We’ve talked about how to go about scrapping your car on our blog before – for a quick summary, you need to take any valuables out, sort out your paperwork, and bring it down to an Authorised Treatment Facility (ATF) that has everything it needs to scrap it safely. But what happens next?
It doesn’t go straight into a car crusher the second you’ve gone – there are a few things we need to do first.
There’s no way around it – cars are full of pollutants of all kinds. These need to be removed and disposed of safely, both for the people working with the car, and for the environment. This includes…
This is one of the first things to come out. It can sometimes be repaired and re-sold – otherwise it’s broken down into its various components (lead, plastic, etc.) to be recycled most effectively.
The tyres will be removed – if they’re in good condition, they can be re-used, but otherwise they’ll need to be disposed of. A tyre fire is very bad for the environment, as is sending them to landfill, so the tyres (and any other rubber in your car) will likely be shredded so it can be re-used.
Coolants, petrol, oils, lubricants, all the various fluids – these will be removed and stored in sealed tanks. They can often be recycled.
Lead and mercury are among the most common hazardous metals in your car – a lot of switches contain mercury, for example. These will be removed and isolated so they can be disposed of safely.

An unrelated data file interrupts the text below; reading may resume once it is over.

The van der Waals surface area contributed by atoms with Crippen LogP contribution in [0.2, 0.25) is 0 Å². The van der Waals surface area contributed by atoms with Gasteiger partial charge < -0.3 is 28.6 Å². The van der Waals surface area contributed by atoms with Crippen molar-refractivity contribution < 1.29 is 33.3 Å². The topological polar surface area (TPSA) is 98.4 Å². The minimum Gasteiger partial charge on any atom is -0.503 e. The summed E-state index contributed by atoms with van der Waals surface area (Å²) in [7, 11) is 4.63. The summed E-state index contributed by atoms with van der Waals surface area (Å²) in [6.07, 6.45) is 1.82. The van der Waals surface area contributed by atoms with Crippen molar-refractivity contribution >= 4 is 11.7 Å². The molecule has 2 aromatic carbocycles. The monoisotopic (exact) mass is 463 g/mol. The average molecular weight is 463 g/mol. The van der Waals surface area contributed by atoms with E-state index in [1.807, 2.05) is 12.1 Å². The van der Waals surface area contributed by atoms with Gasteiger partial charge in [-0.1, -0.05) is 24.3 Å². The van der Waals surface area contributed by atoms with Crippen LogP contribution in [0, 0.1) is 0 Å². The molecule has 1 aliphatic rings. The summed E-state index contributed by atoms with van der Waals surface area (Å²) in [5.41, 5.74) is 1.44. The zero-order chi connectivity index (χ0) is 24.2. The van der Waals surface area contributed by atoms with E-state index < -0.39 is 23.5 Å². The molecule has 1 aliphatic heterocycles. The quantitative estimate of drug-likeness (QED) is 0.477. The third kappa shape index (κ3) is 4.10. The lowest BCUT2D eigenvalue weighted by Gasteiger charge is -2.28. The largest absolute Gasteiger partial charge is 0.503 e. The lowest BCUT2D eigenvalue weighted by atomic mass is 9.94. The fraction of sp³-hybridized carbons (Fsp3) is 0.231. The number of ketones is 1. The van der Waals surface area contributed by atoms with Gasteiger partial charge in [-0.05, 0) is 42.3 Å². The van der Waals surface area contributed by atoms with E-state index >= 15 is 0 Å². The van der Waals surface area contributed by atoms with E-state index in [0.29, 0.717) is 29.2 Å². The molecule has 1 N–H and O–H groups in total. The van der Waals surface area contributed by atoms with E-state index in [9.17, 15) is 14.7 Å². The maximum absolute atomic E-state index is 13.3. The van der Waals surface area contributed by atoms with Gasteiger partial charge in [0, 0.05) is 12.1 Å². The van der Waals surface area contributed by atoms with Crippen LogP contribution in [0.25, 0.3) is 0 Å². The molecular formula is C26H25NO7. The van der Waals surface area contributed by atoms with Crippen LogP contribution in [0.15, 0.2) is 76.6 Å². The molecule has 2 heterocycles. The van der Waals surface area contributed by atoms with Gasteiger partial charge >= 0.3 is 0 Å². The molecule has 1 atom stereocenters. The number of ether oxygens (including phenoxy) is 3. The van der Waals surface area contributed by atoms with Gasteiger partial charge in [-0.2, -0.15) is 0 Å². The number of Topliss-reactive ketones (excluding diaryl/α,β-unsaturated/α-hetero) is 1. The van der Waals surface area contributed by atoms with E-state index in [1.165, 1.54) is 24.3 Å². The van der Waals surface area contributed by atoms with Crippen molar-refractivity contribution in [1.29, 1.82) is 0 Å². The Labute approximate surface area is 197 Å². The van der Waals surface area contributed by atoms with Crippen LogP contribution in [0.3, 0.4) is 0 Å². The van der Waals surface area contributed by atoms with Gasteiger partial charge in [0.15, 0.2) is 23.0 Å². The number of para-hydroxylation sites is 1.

Glass and plastic
Window glass can be removed and re-used, often in the construction industry. Plastics can also be recycled more effectively, so these have to be removed separately too.
You might be surprised at just how many parts of your car will need safe disposal at the end of their lives. Your airbags, for example, contain chemicals that could explode if they were still in the car when it was crushed.
Even the oldest cars might have a few bits and pieces with plenty of life left in them – and the right parts can fetch a high price.
If you know cars well, and are something of a hobbyist mechanic, it might be a good idea to safely remove anything you know would be of interest – particularly to anyone with a classic car.
However, be sure to check with the scrap yard you’re taking the car to – they might not take a partially-disassembled car, so there might be a balancing act in what you take out and leave in to get the best deal.
If there’s anything intact that can be re-used when you bring it to us, we’ll take it out – reducing waste wherever possible is a really important part of what we do.
Let the crushing begin
Once everything harmful, or re-usable, has been taken out of your old set of wheels, it’s time for the crushing. Your car might be flattened, or it might live on as a cube for a while – either way, these are easier shapes to transport to a shredder.
Once shredded, the remaining metal can be more effectively sold on for recycling. And from there? Well, who knows what your old car may end up in!
Recycling metals uses so much less energy than creating new ones. Recycling aluminium uses 95% less energy, and recycling steel uses 60% less – so choosing to scrap your car in this way is the best thing for the environment.Back to all blog posts